About the Judiciary
The New Zealand system of Government is based on the Westminster model which provides for a separation of powers between the Legislature, the Executive and the Judiciary. This separation ensures there are checks and balances within the system and that accountability and impartiality are maintained.
The Legislature makes laws by examining and debating Bills which become law when passed. It is made up of the MPs in Parliament and Select Committees.
The Executive initiates and administers the law by deciding policy, drafting Bills and administering Acts. It is made up of Ministers of the Crown and government departments.
The Judiciary applies the law by hearing and deciding cases. It is made up of judges and judicial officers.
Independence of Judiciary and Executive
In New Zealand the courts function is based on the constitutional principle that the judicial decision makers, the Judiciary, are independent of the policy makers, the Executive and Parliament.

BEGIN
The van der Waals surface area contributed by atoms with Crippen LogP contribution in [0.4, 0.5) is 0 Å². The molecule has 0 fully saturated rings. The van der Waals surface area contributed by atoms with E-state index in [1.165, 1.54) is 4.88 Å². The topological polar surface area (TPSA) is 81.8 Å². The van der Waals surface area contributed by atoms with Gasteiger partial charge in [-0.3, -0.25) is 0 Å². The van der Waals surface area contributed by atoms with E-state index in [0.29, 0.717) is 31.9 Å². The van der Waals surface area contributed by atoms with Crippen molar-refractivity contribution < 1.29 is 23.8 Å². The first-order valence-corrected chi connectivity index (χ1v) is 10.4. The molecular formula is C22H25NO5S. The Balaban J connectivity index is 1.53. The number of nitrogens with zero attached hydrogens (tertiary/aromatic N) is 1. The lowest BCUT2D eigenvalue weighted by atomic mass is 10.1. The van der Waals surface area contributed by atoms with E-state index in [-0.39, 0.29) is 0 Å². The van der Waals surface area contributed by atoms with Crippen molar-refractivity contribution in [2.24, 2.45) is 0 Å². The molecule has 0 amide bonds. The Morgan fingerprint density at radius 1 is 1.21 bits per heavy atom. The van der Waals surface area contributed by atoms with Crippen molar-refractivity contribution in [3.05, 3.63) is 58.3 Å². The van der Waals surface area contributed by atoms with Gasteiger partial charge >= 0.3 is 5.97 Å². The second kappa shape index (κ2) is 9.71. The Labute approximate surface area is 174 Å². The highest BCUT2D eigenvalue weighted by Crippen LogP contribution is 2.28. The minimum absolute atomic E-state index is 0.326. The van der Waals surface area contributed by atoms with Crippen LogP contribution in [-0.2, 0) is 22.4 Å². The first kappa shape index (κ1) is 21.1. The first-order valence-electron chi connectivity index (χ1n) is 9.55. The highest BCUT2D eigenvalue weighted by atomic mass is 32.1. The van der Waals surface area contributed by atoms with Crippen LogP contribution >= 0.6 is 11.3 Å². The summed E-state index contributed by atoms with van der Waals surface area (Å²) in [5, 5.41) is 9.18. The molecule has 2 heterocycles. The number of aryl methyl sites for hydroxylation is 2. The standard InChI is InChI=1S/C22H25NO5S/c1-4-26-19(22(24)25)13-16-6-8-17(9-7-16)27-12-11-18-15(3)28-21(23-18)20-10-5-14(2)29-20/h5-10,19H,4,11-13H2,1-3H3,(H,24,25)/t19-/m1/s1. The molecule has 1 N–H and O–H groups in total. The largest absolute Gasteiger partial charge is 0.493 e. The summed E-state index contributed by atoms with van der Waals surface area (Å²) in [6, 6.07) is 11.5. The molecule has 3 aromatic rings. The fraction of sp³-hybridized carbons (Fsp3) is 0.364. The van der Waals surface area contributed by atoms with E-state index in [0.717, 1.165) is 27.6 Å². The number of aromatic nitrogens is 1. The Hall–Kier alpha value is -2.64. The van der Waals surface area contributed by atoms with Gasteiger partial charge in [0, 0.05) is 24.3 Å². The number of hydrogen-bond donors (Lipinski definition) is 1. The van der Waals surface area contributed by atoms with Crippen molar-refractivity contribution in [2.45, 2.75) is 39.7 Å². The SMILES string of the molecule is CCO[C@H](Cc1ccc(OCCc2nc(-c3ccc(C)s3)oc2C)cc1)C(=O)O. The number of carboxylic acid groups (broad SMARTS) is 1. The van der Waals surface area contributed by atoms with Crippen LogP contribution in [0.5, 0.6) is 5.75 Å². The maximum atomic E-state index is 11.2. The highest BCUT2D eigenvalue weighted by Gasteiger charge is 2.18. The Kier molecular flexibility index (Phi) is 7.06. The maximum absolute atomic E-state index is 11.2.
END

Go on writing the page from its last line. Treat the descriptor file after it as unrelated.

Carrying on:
Judges make decisions by interpreting the laws which are passed by Parliament. Parliament passes laws that represent policy decisions which reflect the intention or interests of New Zealanders collectively. In this way society's standards are formally expressed by the enforcement of laws.
If a series of judicial decisions result in an interpretation of the law which the Executive considers does not reflect the intention of the policy, the Executive can change the legislation. However, they can not direct or request a judicial officer to revise or reconsider a decision.
Similarly, the judges who interpret the law, do not create or determine the policies. Judicial officers are expected not to publicly comment on whether a policy is good or bad, or to have a view on what policy should be amended, or become law.
Each judge holds his or her authority as an individual and the consistent interpretation of the law is by professional agreement only, for example basing a decision on precedent. Even the Chief Justice cannot direct individual members of the judiciary in respect to their decisions.
Should there be a dispute between the Executive and Judiciary, the Executive has no authority to direct the Judiciary, or its individual members. The Judiciary are appointed by the Crown and are accountable to their oath of office and through the appeal process.